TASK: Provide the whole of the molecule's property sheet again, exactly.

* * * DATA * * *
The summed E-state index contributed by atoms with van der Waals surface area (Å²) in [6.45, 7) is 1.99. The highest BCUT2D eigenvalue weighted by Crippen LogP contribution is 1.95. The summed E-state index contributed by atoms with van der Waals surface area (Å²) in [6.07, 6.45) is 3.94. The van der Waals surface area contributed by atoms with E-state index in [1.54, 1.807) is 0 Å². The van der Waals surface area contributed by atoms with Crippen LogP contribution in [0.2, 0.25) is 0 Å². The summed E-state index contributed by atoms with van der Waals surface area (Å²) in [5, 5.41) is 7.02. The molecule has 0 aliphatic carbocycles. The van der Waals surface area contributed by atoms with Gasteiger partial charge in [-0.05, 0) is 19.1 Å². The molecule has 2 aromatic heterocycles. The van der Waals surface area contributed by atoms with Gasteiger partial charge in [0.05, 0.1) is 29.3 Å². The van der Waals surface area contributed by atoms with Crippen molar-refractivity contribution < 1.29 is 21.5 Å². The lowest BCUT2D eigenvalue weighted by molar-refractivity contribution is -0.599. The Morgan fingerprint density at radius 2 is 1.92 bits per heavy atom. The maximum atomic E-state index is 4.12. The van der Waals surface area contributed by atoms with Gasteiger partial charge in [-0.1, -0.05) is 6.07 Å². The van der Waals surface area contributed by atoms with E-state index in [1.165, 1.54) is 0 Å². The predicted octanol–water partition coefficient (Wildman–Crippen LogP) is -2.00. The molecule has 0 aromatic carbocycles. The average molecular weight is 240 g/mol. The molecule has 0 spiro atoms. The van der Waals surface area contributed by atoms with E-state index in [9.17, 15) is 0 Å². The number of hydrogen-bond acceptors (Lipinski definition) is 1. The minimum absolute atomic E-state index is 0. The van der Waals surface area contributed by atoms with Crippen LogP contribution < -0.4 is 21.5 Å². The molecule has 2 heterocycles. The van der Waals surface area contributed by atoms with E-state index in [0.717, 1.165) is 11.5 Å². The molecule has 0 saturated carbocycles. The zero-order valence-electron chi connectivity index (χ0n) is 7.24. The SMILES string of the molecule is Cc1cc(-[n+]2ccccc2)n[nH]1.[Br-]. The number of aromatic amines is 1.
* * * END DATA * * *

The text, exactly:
The summed E-state index contributed by atoms with van der Waals surface area (Å²) in [6.45, 7) is 1.99. The highest BCUT2D eigenvalue weighted by Crippen LogP contribution is 1.95. The summed E-state index contributed by atoms with van der Waals surface area (Å²) in [6.07, 6.45) is 3.94. The van der Waals surface area contributed by atoms with E-state index in [1.54, 1.807) is 0 Å². The van der Waals surface area contributed by atoms with Crippen LogP contribution in [0.2, 0.25) is 0 Å². The summed E-state index contributed by atoms with van der Waals surface area (Å²) in [5, 5.41) is 7.02. The molecule has 0 aliphatic carbocycles. The van der Waals surface area contributed by atoms with Gasteiger partial charge in [-0.05, 0) is 19.1 Å². The molecule has 2 aromatic heterocycles. The van der Waals surface area contributed by atoms with Gasteiger partial charge in [0.05, 0.1) is 29.3 Å². The van der Waals surface area contributed by atoms with Crippen molar-refractivity contribution < 1.29 is 21.5 Å². The lowest BCUT2D eigenvalue weighted by molar-refractivity contribution is -0.599. The Morgan fingerprint density at radius 2 is 1.92 bits per heavy atom. The maximum atomic E-state index is 4.12. The van der Waals surface area contributed by atoms with Gasteiger partial charge in [-0.1, -0.05) is 6.07 Å². The van der Waals surface area contributed by atoms with E-state index in [1.165, 1.54) is 0 Å². The predicted octanol–water partition coefficient (Wildman–Crippen LogP) is -2.00. The molecule has 0 aromatic carbocycles. The average molecular weight is 240 g/mol. The molecule has 0 spiro atoms. The van der Waals surface area contributed by atoms with E-state index in [9.17, 15) is 0 Å². The number of hydrogen-bond acceptors (Lipinski definition) is 1. The minimum absolute atomic E-state index is 0. The van der Waals surface area contributed by atoms with Crippen LogP contribution < -0.4 is 21.5 Å². The molecule has 2 heterocycles. The van der Waals surface area contributed by atoms with E-state index in [0.717, 1.165) is 11.5 Å². The molecule has 0 saturated carbocycles. The zero-order valence-electron chi connectivity index (χ0n) is 7.24. The SMILES string of the molecule is Cc1cc(-[n+]2ccccc2)n[nH]1.[Br-]. The number of aromatic amines is 1.